Before and after LTN picture, same road in Waltham Forest.

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wycombewheeler replied to Mungecrundle | 1 year ago
1 like
Mungecrundle wrote:

 maybe you can appeal to the basic Gammon / NIMBY preoccupation with the value of their houses? ... "Evidence from low-traffic neighbourhoods in London’s Waltham Forest reveals house prices have increased at a greater rate compared with the wider local authority. .

When you consider the largest objection to LTNs come from those surrounding the LTNs rather than those living within them, everything makes more sense.

Not only will their journeys through neighbouring areas be disrupted, but also their house will not gain as much value.

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chrisonabike replied to wycombewheeler | 1 year ago
0 likes

Yup - that appeared to be shown in the study (see link posted by Awavey).  Residents themselves were split down the middle with lots of specific queries, people from further away were positive (if it had been a major cut through for them I guess that would change), but those in surrounding streets definitely weren't keen.

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BIRMINGHAMisaDUMP | 1 year ago
6 likes

What a surprise - the Daily Mail stirring up culture wars. 

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JustTryingToGet... replied to BIRMINGHAMisaDUMP | 1 year ago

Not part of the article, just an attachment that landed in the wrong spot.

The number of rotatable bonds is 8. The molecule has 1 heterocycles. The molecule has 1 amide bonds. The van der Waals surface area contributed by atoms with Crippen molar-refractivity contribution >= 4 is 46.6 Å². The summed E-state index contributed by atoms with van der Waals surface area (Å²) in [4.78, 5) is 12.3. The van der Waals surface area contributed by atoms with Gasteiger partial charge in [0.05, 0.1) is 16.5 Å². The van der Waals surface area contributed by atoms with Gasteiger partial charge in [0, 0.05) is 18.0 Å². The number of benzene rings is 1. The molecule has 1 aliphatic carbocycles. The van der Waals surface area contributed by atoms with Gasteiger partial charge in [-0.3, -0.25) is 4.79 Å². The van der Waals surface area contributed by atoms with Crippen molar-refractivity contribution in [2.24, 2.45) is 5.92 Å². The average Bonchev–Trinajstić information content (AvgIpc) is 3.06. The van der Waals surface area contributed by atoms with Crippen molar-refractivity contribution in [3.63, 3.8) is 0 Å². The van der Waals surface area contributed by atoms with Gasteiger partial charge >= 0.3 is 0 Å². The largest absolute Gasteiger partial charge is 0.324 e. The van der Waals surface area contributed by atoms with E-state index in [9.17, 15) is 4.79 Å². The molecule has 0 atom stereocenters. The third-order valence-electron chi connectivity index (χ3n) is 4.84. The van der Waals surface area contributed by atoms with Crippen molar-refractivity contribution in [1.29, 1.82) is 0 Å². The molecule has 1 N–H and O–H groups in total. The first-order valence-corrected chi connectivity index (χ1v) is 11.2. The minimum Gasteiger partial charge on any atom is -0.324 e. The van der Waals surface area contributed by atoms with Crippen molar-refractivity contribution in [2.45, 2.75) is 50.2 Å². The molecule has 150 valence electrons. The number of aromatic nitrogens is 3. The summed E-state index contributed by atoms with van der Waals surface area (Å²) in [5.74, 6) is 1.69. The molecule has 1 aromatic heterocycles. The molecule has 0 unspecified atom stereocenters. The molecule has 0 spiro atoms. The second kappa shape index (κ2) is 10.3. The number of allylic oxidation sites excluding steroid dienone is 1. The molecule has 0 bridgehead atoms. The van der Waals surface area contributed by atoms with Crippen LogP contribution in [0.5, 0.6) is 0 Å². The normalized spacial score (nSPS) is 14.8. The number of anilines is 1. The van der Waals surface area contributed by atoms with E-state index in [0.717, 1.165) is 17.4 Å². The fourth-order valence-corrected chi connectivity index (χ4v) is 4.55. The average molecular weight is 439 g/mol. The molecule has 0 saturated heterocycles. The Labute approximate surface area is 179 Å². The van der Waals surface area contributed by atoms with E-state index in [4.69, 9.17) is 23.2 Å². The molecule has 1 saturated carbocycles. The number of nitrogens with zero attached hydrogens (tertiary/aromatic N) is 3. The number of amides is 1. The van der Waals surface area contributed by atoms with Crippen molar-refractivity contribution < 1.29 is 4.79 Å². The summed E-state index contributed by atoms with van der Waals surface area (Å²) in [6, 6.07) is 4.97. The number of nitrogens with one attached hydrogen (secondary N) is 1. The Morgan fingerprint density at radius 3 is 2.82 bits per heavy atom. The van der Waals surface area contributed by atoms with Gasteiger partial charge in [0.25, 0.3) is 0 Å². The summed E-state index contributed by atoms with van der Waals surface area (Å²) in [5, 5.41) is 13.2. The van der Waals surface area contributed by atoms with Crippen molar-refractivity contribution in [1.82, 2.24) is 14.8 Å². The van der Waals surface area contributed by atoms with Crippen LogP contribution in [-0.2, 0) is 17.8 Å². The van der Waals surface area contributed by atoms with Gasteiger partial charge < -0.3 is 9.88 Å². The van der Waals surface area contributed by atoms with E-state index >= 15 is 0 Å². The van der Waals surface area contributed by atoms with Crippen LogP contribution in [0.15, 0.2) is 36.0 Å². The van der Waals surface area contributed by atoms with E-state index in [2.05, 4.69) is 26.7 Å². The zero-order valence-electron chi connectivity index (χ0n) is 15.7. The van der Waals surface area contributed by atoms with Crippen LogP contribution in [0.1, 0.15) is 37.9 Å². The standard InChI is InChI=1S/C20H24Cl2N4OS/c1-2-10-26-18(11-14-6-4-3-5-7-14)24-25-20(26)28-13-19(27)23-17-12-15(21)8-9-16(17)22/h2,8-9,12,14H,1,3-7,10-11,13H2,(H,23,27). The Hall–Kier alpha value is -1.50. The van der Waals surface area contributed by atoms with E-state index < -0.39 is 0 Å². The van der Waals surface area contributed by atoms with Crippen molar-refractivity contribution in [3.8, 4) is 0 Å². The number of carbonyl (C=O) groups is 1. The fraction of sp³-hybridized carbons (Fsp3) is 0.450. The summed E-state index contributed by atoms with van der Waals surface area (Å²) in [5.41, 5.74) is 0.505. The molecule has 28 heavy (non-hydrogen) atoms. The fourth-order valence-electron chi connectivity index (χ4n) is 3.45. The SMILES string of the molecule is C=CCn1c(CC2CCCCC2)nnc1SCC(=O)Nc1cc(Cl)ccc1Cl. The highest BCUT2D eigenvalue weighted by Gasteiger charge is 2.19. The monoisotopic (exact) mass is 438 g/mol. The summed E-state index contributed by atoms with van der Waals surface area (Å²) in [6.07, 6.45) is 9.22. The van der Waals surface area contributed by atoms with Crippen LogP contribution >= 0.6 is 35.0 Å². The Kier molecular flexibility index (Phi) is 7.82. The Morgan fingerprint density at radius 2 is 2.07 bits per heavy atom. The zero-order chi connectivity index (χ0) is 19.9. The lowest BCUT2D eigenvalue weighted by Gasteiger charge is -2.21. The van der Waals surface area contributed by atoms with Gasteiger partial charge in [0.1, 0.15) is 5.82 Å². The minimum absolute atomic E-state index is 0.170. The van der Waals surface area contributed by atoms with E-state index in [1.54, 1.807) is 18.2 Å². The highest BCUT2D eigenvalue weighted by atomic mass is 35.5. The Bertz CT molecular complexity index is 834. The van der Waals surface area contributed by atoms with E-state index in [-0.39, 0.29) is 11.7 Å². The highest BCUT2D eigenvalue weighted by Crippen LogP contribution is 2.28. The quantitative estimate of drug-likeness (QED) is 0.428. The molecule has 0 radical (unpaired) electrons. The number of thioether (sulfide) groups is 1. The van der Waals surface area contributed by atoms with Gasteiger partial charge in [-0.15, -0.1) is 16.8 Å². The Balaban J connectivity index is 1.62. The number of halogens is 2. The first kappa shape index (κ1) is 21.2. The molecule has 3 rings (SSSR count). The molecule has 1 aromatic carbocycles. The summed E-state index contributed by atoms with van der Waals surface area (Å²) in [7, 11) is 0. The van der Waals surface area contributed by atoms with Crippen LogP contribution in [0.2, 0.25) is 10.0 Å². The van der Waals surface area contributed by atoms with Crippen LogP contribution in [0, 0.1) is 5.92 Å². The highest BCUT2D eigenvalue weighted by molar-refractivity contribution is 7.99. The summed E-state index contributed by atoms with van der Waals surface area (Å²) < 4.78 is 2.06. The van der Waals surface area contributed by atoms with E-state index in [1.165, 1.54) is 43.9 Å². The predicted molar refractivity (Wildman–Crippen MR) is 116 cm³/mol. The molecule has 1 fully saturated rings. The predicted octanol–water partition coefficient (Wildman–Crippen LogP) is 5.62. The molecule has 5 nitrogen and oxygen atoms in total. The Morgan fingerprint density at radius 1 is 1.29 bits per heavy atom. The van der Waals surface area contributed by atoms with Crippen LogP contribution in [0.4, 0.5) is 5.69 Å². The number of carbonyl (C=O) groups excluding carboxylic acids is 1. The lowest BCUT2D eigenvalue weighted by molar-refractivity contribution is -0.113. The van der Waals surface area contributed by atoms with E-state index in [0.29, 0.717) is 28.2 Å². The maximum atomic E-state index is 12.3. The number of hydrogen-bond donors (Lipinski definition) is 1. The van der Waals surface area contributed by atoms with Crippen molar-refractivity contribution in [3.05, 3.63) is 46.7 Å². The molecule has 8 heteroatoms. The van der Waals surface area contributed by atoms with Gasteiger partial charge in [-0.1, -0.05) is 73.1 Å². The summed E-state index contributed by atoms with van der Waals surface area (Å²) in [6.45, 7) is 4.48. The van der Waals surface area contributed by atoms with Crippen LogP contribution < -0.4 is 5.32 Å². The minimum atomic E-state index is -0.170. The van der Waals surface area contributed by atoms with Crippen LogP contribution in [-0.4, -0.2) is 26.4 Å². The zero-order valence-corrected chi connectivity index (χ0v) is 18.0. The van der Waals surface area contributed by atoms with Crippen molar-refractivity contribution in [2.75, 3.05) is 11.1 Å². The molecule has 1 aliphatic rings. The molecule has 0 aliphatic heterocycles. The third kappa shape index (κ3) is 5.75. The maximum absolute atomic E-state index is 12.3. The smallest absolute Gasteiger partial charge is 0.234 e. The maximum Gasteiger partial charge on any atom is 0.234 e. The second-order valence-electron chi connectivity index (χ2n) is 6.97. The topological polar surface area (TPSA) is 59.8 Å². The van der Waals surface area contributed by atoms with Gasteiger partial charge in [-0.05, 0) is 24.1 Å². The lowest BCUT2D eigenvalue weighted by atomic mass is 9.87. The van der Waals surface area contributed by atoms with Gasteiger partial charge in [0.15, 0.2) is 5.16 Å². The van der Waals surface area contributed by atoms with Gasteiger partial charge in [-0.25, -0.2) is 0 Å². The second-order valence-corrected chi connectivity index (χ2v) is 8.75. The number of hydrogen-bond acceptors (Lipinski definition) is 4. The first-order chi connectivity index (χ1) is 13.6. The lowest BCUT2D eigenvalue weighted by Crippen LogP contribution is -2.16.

4 likes
BIRMINGHAMisaDUMP wrote:

What a surprise - the Daily Mail stirring up culture wars. 

A paper from arseholes filled with hate for arseholes filled with hate.

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OldRidgeback | 1 year ago
8 likes

The opera singer can cry me a river.

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Awavey | 1 year ago
2 likes

the full consultation report is worth reading, that (sort of) bar chart was actually comprised from free text comment responses that they then collated together and grouped into similar chunks of opinion. But where the respondents lived who responded in those ways is perhaps the more enlightening chart to go with it.

https://www.islington.gov.uk/-/media/sharepoint-lists/public-records/tra...

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Rich_cb replied to Awavey | 1 year ago
1 like

Indeed. Although it also has to be pointed out that car owners were very much over represented in the 2 most proximal groups.

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chrisonabike replied to Rich_cb | 1 year ago
1 like

Interesting to see a rather high percentage of walking (but then I'm not familiar with London...)

Kind of as expected - people with cars not being keen on measures which might negatively affect them.  Also apparently the residents are more likely to own a car than the borough average (I don't understand the percentages in figure 15 though).

Charlton Place Consultation Report wrote:

Almost half of respondents (48%) stated their household owned one car. Non-car owners were 44%.

...

Respondents who stated they live in the area or within the borough have higher car ownership levels than the borough average of 29% of Islington households with access to a car or a van (LTDS, 2019). There is a significant proportion of cars owners that live on a road near Camden Passage, and this could be related to residents using the parking bays located at Charlton Place. The graph in figure 15 shows all responses received

...

Figure 18 shows that respondents who own a car are more likely to object to the proposal than those who are car-free. Car-free respondents have the biggest proportion which fully support the proposed improvements (51%), but also mentioned that they would like more improvement in the public realm (14%). For those who own a car, the largest proportions were the full objection of the proposal (39%) and the full-time traffic filter (26%).

People didn't actually have too many things they objected to!  However, strangely the main issues seemed to be connected: